Falun Gong demonstrates in Tiananmen Square

Jeremy Page

BEIJING, Oct 27 (Reuters) - Dozens of members of the banned Falun Gong spiritual movement demonstrated in Tiananmen Square on Friday and were hustled away by waiting police, a year after the Communist Party declared the group an "evil cult." Police sprinted backwards and forwards around the vast plaza as small groups of protesters simultaneously pulled out red or yellow banners proclaiming support for the outlawed movement.

"Falun Gong is good," shouted one elderly man before seven plainclothes officers wrestled him to the ground, punched and kicked him, and carried him to a police minivan. Seconds later, a group of three elderly women tried to unfurl a red banner, but police ripped it from them and bundled them into a van, pulling one by the hair and punching another.

Police have tightened security in Beijing as Falun Gong members are expected to mark the anniversary of their cult status with a petition, the Hong Kong-based Information Center for Human Rights & Democracy said on Thursday.

Adherents of Falun Gong, a mixture of Daoism and Buddhism and traditional Chinese physical exercises, have protested almost daily in Tiananmen Square, China's political heart, since the movement was banned in July last year. But they have staged larger, better-organised protests around key dates, like Saturday's first anniversary of an editorial in the People's Daily, the Communist Party mouthpiece, which first declared Falun Gong an "evil cult."


Monday marks the anniversary of the National People's Congress, China's parliament, outlawing "heretic" cults, including the already banned Falun Gong. That allowed tougher sentences on Falun Gong organisers. Beijing has since demonised the group in state media and accused it of trying to overthrow the government. Thousands of adherents have been detained and some 150 prominent members jailed for "using a cult to obstruct justice."

But recent protests, including a large demonstration on the October 1 National Day, show Beijing has failed to stamp out allegiance to the group and its U.S.-based leader Li Hongzhi. Such sustained protest is rare in China and Frank Lu, a spokesman for the Hong Kong rights group, said "that's because a lot of Falun Gong members are not afraid of being sent to jail or even being killed." He said there were also protests outside Beijing.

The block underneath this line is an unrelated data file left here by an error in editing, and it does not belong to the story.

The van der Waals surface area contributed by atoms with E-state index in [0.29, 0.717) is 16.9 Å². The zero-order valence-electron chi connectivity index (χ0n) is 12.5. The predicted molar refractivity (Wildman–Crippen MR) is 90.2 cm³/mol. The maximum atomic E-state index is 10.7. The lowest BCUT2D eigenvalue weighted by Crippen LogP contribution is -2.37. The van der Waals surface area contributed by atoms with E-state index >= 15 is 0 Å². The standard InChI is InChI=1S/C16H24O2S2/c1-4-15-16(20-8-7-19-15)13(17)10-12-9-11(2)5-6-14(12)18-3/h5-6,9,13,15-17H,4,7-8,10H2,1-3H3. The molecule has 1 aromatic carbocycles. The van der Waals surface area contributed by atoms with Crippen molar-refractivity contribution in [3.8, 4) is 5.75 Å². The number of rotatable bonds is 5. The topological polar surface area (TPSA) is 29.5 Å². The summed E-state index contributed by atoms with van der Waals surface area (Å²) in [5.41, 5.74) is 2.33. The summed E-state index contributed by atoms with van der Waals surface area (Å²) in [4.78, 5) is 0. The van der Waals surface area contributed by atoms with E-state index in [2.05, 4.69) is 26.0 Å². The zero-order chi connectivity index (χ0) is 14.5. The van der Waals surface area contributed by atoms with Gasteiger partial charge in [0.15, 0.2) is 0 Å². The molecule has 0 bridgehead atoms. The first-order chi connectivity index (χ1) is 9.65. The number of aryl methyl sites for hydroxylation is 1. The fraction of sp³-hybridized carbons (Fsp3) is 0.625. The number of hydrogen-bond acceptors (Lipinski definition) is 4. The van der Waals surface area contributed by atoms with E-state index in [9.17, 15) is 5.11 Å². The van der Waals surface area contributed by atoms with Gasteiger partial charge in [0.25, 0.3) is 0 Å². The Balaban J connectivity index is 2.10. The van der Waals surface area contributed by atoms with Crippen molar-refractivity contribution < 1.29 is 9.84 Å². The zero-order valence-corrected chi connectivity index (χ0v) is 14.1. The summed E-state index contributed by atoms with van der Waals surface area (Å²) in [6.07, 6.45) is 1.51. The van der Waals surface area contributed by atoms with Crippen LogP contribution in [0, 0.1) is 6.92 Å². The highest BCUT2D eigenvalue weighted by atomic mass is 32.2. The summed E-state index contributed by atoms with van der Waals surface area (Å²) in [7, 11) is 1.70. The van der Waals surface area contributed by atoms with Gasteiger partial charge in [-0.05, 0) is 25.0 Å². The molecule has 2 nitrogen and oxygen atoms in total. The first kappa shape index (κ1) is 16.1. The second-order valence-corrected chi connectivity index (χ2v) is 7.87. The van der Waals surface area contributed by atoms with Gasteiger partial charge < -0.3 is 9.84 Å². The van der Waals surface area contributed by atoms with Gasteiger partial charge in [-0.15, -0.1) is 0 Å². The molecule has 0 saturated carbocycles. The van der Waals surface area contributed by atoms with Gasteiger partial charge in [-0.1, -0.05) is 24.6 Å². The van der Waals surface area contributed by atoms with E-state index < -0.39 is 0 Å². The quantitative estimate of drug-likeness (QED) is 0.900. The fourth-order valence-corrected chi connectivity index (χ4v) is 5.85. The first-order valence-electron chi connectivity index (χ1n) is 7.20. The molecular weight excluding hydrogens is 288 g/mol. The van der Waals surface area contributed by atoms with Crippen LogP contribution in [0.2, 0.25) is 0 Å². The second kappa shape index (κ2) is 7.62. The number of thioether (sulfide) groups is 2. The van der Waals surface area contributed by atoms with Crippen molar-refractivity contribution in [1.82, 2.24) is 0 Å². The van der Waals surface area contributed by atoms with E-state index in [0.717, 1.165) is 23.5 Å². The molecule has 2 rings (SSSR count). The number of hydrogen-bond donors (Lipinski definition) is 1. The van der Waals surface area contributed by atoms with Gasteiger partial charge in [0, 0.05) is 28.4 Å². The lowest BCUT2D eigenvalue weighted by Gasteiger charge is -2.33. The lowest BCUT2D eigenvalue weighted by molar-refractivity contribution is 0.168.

His rights group had received reports on Friday from Changchun in Jilin province that some 100 Falun Gong adherents had been on a protest hunger strike for five days, he said. "Many hunger strikers have died from being force-fed in the past," Lu said. The centre says 59 people have died of abusive treatment in detention since Falun Gong was outlawed. Authorities have acknowledged several deaths in custody, but say most resulted from suicide or illnesses.

The movement, which denies any political aim, says some 50,000 followers have been detained. Many are sent for "reform through labour," a punishment which does not require a trial. Beijing accuses the group of causing 1,500 deaths through a belief that faith can heal illnesses and 600 cases of mental illness.

Friday's protests were spread over several hours and appeared to attract greater attention than usual from the thousands of mainly Chinese tourists milling around the square. They rushed from one incident to the next in large crowds to watch the action and several argued angrily with police when their identification cards and bags were checked. A foreign tourist who took photographs of one incident had the film ripped from his camera by a policeman.

Copyright 2000 Reuters Limited.

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